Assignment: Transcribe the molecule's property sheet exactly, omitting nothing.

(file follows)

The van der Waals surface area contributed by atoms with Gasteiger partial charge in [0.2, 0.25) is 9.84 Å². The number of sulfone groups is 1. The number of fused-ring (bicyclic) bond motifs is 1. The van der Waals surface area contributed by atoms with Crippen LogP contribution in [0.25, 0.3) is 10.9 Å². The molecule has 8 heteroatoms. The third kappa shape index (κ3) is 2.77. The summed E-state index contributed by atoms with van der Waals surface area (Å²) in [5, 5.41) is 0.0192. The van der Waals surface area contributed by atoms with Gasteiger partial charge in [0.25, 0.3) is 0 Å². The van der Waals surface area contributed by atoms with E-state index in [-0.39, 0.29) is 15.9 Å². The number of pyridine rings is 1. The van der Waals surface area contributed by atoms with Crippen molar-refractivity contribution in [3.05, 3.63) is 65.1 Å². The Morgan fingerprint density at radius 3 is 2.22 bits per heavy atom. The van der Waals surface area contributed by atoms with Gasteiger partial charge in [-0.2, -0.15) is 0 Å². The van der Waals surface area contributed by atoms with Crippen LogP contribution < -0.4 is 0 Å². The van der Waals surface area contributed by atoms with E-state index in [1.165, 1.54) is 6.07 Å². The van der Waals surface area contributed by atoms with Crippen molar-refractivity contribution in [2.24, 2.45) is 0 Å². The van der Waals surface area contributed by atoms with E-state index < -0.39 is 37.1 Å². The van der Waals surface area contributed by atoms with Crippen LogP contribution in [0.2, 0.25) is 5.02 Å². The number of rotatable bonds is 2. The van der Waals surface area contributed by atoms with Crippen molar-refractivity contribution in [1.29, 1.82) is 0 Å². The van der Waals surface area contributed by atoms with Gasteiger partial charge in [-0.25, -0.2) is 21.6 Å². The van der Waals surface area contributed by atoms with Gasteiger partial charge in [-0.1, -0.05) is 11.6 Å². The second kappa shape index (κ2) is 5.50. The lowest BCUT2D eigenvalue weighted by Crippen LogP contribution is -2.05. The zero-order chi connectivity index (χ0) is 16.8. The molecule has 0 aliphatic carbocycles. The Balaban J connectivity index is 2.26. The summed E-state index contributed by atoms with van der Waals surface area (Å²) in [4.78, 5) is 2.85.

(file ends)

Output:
The van der Waals surface area contributed by atoms with Gasteiger partial charge in [0.2, 0.25) is 9.84 Å². The number of sulfone groups is 1. The number of fused-ring (bicyclic) bond motifs is 1. The van der Waals surface area contributed by atoms with Crippen LogP contribution in [0.25, 0.3) is 10.9 Å². The molecule has 8 heteroatoms. The third kappa shape index (κ3) is 2.77. The summed E-state index contributed by atoms with van der Waals surface area (Å²) in [5, 5.41) is 0.0192. The van der Waals surface area contributed by atoms with Gasteiger partial charge in [0.25, 0.3) is 0 Å². The van der Waals surface area contributed by atoms with E-state index in [-0.39, 0.29) is 15.9 Å². The number of pyridine rings is 1. The van der Waals surface area contributed by atoms with Crippen molar-refractivity contribution in [3.05, 3.63) is 65.1 Å². The Morgan fingerprint density at radius 3 is 2.22 bits per heavy atom. The van der Waals surface area contributed by atoms with Gasteiger partial charge in [-0.2, -0.15) is 0 Å². The van der Waals surface area contributed by atoms with Crippen LogP contribution < -0.4 is 0 Å². The van der Waals surface area contributed by atoms with E-state index in [1.165, 1.54) is 6.07 Å². The van der Waals surface area contributed by atoms with Crippen molar-refractivity contribution in [2.24, 2.45) is 0 Å². The van der Waals surface area contributed by atoms with E-state index < -0.39 is 37.1 Å². The van der Waals surface area contributed by atoms with Crippen LogP contribution in [0.2, 0.25) is 5.02 Å². The number of rotatable bonds is 2. The van der Waals surface area contributed by atoms with Crippen molar-refractivity contribution in [1.29, 1.82) is 0 Å². The van der Waals surface area contributed by atoms with Gasteiger partial charge in [-0.25, -0.2) is 21.6 Å². The van der Waals surface area contributed by atoms with Gasteiger partial charge in [-0.1, -0.05) is 11.6 Å². The second kappa shape index (κ2) is 5.50. The lowest BCUT2D eigenvalue weighted by Crippen LogP contribution is -2.05. The zero-order chi connectivity index (χ0) is 16.8. The molecule has 0 aliphatic carbocycles. The Balaban J connectivity index is 2.26. The summed E-state index contributed by atoms with van der Waals surface area (Å²) in [4.78, 5) is 2.85.